I just returned from two days in Miami, OK, where I went with my daughters to help with flood relief.
We got there at noon Friday just in time to eat lunch and get assigned to a crew with the Oklahoma Baptist Disaster Relief mud-out crew. I was in for the hardest 1 1/2 days of work in my life.
The first assignment was to tear out plaster walls. For this, my daughters and I were handed crowbars and were dressed out in rubber boots, gloves, dust masks, hardhats and goggles. It was probably over 100 degrees in the house we worked in and it felt unbearable with all that gear on. We had to take frequent breaks for water and fresh air.
Before we started, we signed a waiver stating we had our own insurance. I didn’t really think much of that until I saw a veteran crew member with a bandaged nose from falling plaster. Another man cut his finger on a nail while we worked. That made me, a total amateur, very nervous, but other than some very sore muscles and a few bruises, my daughters and I came out unscathed.
I wish I could say the same for the homeowners whose houses we helped demolish. The first home had plaster walls that had to be completely ripped out, even the ceiling tiles had to go. I couldn’t believe the homeowner was actually thanking us profusely for our help as he stood outside his gutted home. One of the workers explained, however, that we’d just saved him thousands of dollars and dozens of hours of sweat labor.
One of the workers asked the homeowner if he was going to heaven and he accepted Jesus as his savior right there on the street while the crew prayed and cried. The mansion in heaven surely will make up for this.
At the second home, we only had to tear out four feet of sheetrock and then powerwash and bleach the exposed walls. The water had even left its mark on the exterior brick.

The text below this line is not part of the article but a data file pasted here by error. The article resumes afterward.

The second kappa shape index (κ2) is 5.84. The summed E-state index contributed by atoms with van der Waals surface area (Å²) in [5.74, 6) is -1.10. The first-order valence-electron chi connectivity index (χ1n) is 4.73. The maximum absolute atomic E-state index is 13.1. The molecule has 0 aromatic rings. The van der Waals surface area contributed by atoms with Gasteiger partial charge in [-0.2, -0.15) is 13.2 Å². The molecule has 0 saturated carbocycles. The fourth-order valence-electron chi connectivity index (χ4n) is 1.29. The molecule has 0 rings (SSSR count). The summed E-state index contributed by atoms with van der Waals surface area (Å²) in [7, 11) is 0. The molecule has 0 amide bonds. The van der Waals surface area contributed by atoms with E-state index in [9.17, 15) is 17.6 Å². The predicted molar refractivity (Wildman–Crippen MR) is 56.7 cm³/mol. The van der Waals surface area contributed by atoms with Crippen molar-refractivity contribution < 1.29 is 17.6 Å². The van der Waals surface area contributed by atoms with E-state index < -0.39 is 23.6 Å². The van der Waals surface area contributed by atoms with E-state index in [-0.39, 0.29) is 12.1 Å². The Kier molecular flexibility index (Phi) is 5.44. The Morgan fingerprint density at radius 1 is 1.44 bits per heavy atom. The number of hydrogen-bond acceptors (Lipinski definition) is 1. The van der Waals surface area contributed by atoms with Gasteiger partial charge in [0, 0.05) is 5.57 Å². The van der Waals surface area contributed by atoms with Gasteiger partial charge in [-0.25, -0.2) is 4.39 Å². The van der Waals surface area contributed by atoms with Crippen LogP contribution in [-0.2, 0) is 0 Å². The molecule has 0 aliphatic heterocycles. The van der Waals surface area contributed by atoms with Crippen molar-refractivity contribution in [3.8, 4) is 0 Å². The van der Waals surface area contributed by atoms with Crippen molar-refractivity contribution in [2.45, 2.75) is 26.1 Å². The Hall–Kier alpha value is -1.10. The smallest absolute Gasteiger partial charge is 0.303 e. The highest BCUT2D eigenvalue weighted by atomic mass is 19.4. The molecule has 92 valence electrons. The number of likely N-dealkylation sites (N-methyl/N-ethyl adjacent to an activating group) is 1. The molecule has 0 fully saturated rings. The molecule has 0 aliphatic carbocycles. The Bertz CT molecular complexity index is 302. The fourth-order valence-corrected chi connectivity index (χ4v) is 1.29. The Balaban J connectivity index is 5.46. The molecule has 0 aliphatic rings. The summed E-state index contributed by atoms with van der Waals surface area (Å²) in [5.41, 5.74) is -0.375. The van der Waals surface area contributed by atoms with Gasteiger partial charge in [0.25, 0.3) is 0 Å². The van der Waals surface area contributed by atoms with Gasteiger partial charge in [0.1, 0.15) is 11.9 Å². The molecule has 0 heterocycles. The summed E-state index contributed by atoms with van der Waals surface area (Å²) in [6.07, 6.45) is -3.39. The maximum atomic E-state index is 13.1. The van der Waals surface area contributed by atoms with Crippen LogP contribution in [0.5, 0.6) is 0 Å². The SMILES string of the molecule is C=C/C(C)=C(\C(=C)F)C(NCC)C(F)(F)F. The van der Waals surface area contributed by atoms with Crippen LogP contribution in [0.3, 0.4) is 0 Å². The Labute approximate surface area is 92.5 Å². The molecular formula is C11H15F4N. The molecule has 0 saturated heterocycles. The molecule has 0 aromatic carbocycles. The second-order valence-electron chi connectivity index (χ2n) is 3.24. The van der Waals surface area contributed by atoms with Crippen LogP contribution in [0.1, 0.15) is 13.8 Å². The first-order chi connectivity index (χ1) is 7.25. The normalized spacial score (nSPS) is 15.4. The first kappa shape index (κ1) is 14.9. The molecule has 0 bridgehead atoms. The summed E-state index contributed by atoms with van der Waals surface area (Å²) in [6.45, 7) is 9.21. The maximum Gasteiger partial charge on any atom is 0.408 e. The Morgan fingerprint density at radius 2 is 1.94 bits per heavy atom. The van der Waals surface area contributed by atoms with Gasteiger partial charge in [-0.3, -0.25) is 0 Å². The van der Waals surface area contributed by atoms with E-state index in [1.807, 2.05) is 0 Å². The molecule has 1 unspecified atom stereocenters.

At the third home, we tore out hardwood floors — the hardest job I’ve ever done and the most sweat I’ve ever produced. The sub-floor would have to be ripped out later as it was completely rotted through in spots. Again, I felt horrible leaving the family without even a safe floor to stand on. And, again, they were thanking us for our work saying they had been at it themselves for several weeks with little progress until we showed up. The woman who lived there said they had insurance but had not seen a dime of it yet.
As we finished work Saturday, it was pouring rain again.
I left feeling good for having helped and awful for having made so little impact. I helped at three homes, but there are hundreds more damaged. Some of the people with the Baptist organization had already been in Miami for three weeks. Some had driven from as far away as North Carolina. Some were staying through this week and maybe into the next. The Red Cross was on hand and the First Christian Church was housing everyone.
They have a good system worked out. They have crews who cook and crews who run a shower trailer, where fresh towels and toiletries are provided and they’ll even do your laundry.
This is a staggering effort, and I am grateful to have gotten a firsthand look.